For the price of a Buell, one can get a flickable sport bike, pushing 200 BHP with a suspension that’s second to none. Unfortunately, Buell was never a contender in the pond they were trying to swim in.

    Paladin

  5. The Confederate Celt Says:

    At one time, I hoped and believed that Victory Motorcycles would move in the direction of sport bikes; or, at least, Cafe Racers. I was wrong, but it sure would have been great to have been right.

  6. Iron Rider Says:

    Whoops double post, sorry bout that folks!

  7. Iron Rider Says:

    Buell is trying to tap into the Sport Bike market, the problem is that market is already saturated by the likes of Honda, Kawasaki, Yamaha, Suzuki, KTM, Ducati among a couple others and I wont even mention all the Chinese manufacturers like Hysoung etc.

    The Sport Bike market is very competitive from the netry bikes and on up there is a ton of competition. Buell’s problem is his starter bikes are 14k and up and the established sport bike makers already provide bikes with a good bit of power and functionality and can do that affordably and at a profit and have long established dealers, service, parts and a customer base that is wide spread all over.

    Buell has limited dealers in place, limited parts and the people who can service and repair these bikes along with manufacturing that is costly and seems to have a high cost to produce the product. That is a recipe for failure.

    Everyone know’s Buells reputation in the motorcycle world, the problem is that it was at HD and Buell has been trying to create a Sport Bike that will have the loyalty and name that HD once carried ( and still does to a degree ) Buell motorcycles that were in the sportbike genre were dismal at best and looked like shit in my opinion, and were problematic and didnt exactly win over sport Bike enthusiasts, and they went the way of the dodo…extinction.

    Buell is trying to compete in a saturated market with an already loyal following who are not about to buy a 14k or 15k “starter” bike that is unproven and has no support system in place from repairs and service to parts to dealers to take it to.

    You can not beat a dead horse which is what Buell is trying to do, I would have thought after Buell failed with Harley Davidson that it would have signaled to him that trying to compete in trying to compete in that segment of the market is a death knell unless you have proven product and the ability to make a profit while turning out a reliable bike.

    I expect Buell to fail again and somehow pop back into this market once again, but if Buell think’s he can charge 14k and 15k for his bike right out of the gate, I think he will be doomed to fail again unless he can wow the fuck out of those that ride sport bikes, and I dont see that happening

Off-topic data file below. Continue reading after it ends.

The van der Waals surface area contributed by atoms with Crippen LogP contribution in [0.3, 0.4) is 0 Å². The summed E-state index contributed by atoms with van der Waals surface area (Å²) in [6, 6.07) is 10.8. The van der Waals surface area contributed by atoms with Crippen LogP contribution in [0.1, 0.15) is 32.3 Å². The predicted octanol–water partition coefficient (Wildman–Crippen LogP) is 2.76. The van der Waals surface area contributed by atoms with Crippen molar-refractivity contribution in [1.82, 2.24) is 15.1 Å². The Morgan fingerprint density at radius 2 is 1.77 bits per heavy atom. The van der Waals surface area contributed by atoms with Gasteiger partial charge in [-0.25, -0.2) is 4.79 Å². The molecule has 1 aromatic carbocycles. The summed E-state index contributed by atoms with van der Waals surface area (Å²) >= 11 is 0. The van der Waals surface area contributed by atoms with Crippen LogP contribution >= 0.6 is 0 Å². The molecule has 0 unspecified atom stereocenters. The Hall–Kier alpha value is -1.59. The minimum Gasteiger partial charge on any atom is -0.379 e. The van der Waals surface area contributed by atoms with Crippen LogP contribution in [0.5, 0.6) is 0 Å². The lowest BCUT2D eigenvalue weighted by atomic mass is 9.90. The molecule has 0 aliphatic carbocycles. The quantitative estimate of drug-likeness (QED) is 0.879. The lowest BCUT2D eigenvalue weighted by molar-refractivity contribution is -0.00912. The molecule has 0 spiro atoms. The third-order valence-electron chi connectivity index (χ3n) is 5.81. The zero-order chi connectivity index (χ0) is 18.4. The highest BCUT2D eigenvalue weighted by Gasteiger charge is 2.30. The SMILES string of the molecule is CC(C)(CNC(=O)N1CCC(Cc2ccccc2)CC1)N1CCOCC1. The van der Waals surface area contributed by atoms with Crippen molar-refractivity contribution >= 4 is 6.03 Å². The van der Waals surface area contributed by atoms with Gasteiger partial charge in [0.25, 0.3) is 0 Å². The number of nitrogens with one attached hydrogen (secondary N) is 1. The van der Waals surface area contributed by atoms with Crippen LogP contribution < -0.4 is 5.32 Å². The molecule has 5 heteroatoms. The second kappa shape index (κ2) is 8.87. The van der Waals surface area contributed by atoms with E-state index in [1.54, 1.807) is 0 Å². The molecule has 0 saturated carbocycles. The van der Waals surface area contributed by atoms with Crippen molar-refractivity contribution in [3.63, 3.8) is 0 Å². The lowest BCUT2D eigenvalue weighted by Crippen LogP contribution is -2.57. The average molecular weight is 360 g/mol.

8. IronRider Says:

    Buell is trying to tap into the Sport Bike market, the problem is that market is already saturated by the likes of Honda, Kawasaki, Yamaha, Suzuki, KTM, Ducati among a couple others and I wont even mention all the Chinese manufacturers like Hysoung etc.

    The Sport Bike market is very competitive from the netry bikes and on up there is a ton of competition. Buell’s problem is his starter bikes are 14k and up and the established sport bike makers already provide bikes with a good bit of power and functionality and can do that affordably and at a profit and have long established dealers, service, parts and a customer base that is wide spread all over.

    Buell has limited dealers in place, limited parts and the people who can service and repair these bikes along with manufacturing that is costly and seems to have a high cost to produce the product. That is a recipe for failure.

    Everyone know’s Buells reputation in the motorcycle world, the problem is that it was at HD and Buell has been trying to create a Sport Bike that will have the loyalty and name that HD once carried ( and still does to a degree ) Buell motorcycles that were in the sportbike genre were dismal at best and looked like shit in my opinion, and were problematic and didnt exactly win over sport Bike enthusiasts, and they went the way of the dodo…extinction.

    Buell is trying to compete in a saturated market with an already loyal following who are not about to buy a 14k or 15k “starter” bike that is unproven and has no support system in place from repairs and service to parts to dealers to take it to.

    You can not beat a dead horse which is what Buell is trying to do, I would have thought after bUell failed

  9. Dasein Says:

    Talk to Trump, seriously. The guy’s busy, but he seems to work about 30 hrs. a day anyway, probably has a few minutes. Who knows what he would/could do? He made himself President just by wanting to. This bike company might appeal to him as a significant, practical and applicable symbol of what he’s trying to do, and I’d bet he has ideas nobody’s ever thought of. There would also be the added benefit of pissing off half the country, plus 3-5 million illegals, plus all the muslims. Win win.